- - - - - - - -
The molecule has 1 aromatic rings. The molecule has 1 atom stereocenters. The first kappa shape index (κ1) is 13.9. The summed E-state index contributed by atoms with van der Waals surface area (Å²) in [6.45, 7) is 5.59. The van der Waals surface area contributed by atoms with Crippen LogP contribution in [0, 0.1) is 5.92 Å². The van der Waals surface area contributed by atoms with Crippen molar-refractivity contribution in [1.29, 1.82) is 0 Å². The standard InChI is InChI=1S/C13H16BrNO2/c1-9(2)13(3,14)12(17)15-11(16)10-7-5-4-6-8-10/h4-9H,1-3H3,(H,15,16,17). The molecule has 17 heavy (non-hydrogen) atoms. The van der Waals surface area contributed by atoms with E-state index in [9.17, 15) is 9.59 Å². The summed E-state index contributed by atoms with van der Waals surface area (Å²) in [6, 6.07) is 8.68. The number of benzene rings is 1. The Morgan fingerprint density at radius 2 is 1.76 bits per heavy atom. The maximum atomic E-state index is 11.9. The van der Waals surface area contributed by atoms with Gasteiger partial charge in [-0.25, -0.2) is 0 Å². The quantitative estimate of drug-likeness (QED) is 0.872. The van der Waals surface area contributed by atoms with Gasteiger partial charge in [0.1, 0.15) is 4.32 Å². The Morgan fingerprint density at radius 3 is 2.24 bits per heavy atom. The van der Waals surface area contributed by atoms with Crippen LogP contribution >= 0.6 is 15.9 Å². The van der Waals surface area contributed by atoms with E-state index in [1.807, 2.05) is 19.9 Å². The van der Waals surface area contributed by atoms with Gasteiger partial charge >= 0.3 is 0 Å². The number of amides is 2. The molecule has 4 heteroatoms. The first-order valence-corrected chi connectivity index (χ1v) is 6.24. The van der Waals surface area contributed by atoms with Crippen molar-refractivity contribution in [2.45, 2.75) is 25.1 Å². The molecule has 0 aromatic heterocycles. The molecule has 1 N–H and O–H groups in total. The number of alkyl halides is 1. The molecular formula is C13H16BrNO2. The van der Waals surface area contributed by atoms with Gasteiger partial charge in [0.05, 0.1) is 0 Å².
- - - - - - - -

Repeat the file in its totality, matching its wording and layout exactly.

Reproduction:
The molecule has 1 aromatic rings. The molecule has 1 atom stereocenters. The first kappa shape index (κ1) is 13.9. The summed E-state index contributed by atoms with van der Waals surface area (Å²) in [6.45, 7) is 5.59. The van der Waals surface area contributed by atoms with Crippen LogP contribution in [0, 0.1) is 5.92 Å². The van der Waals surface area contributed by atoms with Crippen molar-refractivity contribution in [1.29, 1.82) is 0 Å². The standard InChI is InChI=1S/C13H16BrNO2/c1-9(2)13(3,14)12(17)15-11(16)10-7-5-4-6-8-10/h4-9H,1-3H3,(H,15,16,17). The molecule has 17 heavy (non-hydrogen) atoms. The van der Waals surface area contributed by atoms with E-state index in [9.17, 15) is 9.59 Å². The summed E-state index contributed by atoms with van der Waals surface area (Å²) in [6, 6.07) is 8.68. The number of benzene rings is 1. The Morgan fingerprint density at radius 2 is 1.76 bits per heavy atom. The maximum atomic E-state index is 11.9. The van der Waals surface area contributed by atoms with Gasteiger partial charge in [-0.25, -0.2) is 0 Å². The quantitative estimate of drug-likeness (QED) is 0.872. The van der Waals surface area contributed by atoms with Gasteiger partial charge in [0.1, 0.15) is 4.32 Å². The Morgan fingerprint density at radius 3 is 2.24 bits per heavy atom. The van der Waals surface area contributed by atoms with Crippen LogP contribution >= 0.6 is 15.9 Å². The van der Waals surface area contributed by atoms with E-state index in [1.807, 2.05) is 19.9 Å². The van der Waals surface area contributed by atoms with Gasteiger partial charge >= 0.3 is 0 Å². The number of amides is 2. The molecule has 4 heteroatoms. The first-order valence-corrected chi connectivity index (χ1v) is 6.24. The van der Waals surface area contributed by atoms with Crippen molar-refractivity contribution in [2.45, 2.75) is 25.1 Å². The molecule has 0 aromatic heterocycles. The molecule has 1 N–H and O–H groups in total. The number of alkyl halides is 1. The molecular formula is C13H16BrNO2. The van der Waals surface area contributed by atoms with Gasteiger partial charge in [0.05, 0.1) is 0 Å².